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Why Should Anyone Share? Is It Possible to Design Ethical and Effective Evaluation Systems to Capture Unpublished Evaluation Data?. S. Snyder, L.A . Fabian 1 , C. Layfield 1 , J. Derzon 1 , A. Alford 1 1 Battelle, Health and Analytics, USA. DISCUSSION. INTRODUCTION. FINDINGS.

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Why Should Anyone Share? Is It Possible to Design Ethical and Effective Evaluation Systems to Capture Unpublished Evaluation Data?

S. Snyder, L.A. Fabian1, C. Layfield1, J. Derzon1, A. Alford1

1Battelle, Health and Analytics, USA




Systematic Evidence Reports

Issues in accessing unpublished data


Benefits of Unpublished data

  • Patient Specimen Identification– Barcoding
    • Barcoding systems and point-of-care test barcoding had positive effects in all studies analyzed (Snyder et al, 2012a)
  • Blood Culture Contamination
    • Reduced blood culture contamination with venipuncture and phlebotomy teams (Snyder et al, 2012a)
  • Critical Value Test Result Reporting
    • Call centers can improve timeliness of critical value reporting in patient care settings (Liebow et al, 2012)
  • Hemolyzed Blood Samples
    • Straight needle venipuncture instead of intravenous access is effective for reducing hemolysis in emergency departments (Heyer et al, 2012)


  • Theoretically provide evaluators with vetted evidence, but
  • Often limited, possibly biased, often not timely, and generally estimates efficacy, not effectiveness
  • Wealth of Evidence
  • Remains unpublished for varied reasons, including bias (Hopewell, 2007)
  • Often little published evidence to address specialized or specific research questions (Alford & Derzon, 2012)
  • Access to unpublished data can build the knowledge base – especially for effectiveness
  • Easer access with electronic databases
  • Sensitive data need to be protected
  • Ensure appropriate approvals before releasing
    • Contact your Institutional Review Board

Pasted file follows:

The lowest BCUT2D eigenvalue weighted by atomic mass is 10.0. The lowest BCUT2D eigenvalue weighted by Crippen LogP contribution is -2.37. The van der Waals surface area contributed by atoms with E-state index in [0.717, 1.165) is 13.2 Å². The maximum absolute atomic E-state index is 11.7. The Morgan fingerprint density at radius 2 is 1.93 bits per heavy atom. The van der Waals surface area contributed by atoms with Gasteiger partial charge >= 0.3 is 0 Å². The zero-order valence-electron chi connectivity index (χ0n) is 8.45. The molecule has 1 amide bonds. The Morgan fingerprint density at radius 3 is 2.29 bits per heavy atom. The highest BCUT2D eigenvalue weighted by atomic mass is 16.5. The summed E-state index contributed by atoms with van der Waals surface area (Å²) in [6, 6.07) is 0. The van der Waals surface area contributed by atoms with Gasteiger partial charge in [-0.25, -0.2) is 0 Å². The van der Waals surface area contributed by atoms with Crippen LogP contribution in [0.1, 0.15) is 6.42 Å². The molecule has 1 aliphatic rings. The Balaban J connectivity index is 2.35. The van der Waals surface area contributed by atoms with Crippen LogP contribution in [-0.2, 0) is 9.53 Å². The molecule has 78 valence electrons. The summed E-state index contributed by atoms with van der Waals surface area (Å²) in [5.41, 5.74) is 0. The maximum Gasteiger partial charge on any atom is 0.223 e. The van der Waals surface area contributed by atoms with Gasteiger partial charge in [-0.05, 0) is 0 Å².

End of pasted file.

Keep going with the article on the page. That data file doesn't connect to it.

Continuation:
• Consider any caveats to the data (was there a reason it wasn’t published?)

What about the missing parts?

Unpublished Evaluation Data


  • Is it possible to ethically collect and represent unpublished data?
  • When would an independent evaluator or practitioner release primary data to a third party?
  • Maintaining and archiving data can incur additional project costs
  • Consider the usefulness of the data before it’s collected
  • Have a plan to mine the data

Experiences with the LMBP project

Project Example

  • Reviewed and ranked unpublished data via the same format as published data
    • Study Quality
    • Practice Quality
    • Measure Quality
    • Results Quality
    • Total Quality rating
      • Poor, fair, good
    • Effect size rating
    • Overall consistency
    • Overall strength of body of evidence
      • Excluded, moderate, substantial
  • Presented unpublished data as distinct from published data to maintain transparency within the user community
  • Unpublished data had similar inconsistencies in quality as published data
  • Difficult to fully determine how much of unpublished data actually obtained out of what was truly available
    • Consider layered decision tree to initiate contact
      • Published authors to colleagues to graduate students

CDC-Laboratory Medicine Best Practices Initiative ( LMBP™)

Pending Systematic Evidence Topics


  • Biomarkers and Risk of Cardiovascular Disease
  • Red Blood Cell (RBC) Transfusion Utilization
  • Routine Use of Coagulation Testing
  • Summaries of these articles are available online at:

Will you share your unpublished data?


  • Develops evidence-based quality improvement best practice recommendations focusing on the pre- and post-analytic testing stages
    • Depends on active participation from the field to increase data and analysis related to healthcare quality outcomes
    • Uses “A-6” systematic steps (Christenson, et al. 2011)
  • Paperless technologies and cloud storage may provide new opportunities for disseminating data and findings in less traditional ways
  • Be vigilant for new opportunities to use data to translate into uses for practice
  • In the era of big data and improved electronic records systems, there are opportunities to collect and use unpublished data to draw conclusions and improve the evidence available for decision making.


Gathering Unpublished Data

Multiple Methods


  • Word of mouth
  • Posters and presentations at conferences
  • Referrals from expert panels
  • Ongoing website solicitation, e.g.,
  • The LMBP™ A6 method was developed under CDC contract # W911NF-07-D-0001/DO 1016/TCN 10226.
  • The findings and conclusions are those of the authors and do not necessarily represent the official position of the Centers for Disease Control and Prevention/Agency for Toxic Substances and Disease Registry (CDC/ATSDR).